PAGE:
Virginia Barbour, Jocalyn Clark, Susan Jones, Melissa Norton, Paul Simpson and Emma Veitch, editors of PLoS Medicine, said shift work is a common pattern of work in both the developed and developing world -- with about 15 percent to 20 percent of the working population in Europe and the United States engaged in shift work, particularly in healthcare.
However, shift work is notoriously associated with poor patterns of eating, exacerbated by easier access to junk food compared with more healthy options, the editors said.
"Working patterns should now be considered a specific risk factor for obesity and type 2 diabetes, which are currently at epidemic proportions in the developed world and likely to become so soon in the less-developed world," the editorial said. "Governments need to legislate to improve the habits of consumers and take specific steps to ensure that it is easier and cheaper to eat healthily than not."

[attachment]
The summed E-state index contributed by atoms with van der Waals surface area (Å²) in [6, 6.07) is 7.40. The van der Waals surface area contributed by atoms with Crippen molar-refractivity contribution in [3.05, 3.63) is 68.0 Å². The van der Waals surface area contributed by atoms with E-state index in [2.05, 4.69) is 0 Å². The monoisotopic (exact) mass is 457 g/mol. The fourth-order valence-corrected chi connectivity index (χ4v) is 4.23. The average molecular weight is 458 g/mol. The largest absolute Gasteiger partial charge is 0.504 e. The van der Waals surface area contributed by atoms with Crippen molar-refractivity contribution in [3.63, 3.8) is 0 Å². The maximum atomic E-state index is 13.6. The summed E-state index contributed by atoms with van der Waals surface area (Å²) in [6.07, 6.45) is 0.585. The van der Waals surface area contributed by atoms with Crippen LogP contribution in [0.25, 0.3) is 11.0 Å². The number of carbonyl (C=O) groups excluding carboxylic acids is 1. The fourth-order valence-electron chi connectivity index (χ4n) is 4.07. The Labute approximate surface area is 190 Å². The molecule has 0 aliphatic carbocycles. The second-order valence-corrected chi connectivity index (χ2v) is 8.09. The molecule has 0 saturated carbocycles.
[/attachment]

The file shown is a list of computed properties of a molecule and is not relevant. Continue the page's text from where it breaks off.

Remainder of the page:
Specifically, the editors suggested unhealthy eating could legitimately be considered a new form of occupational hazard and that workplaces -- specifically those who employ shift workers -- should lead the way in eliminating the hazard.
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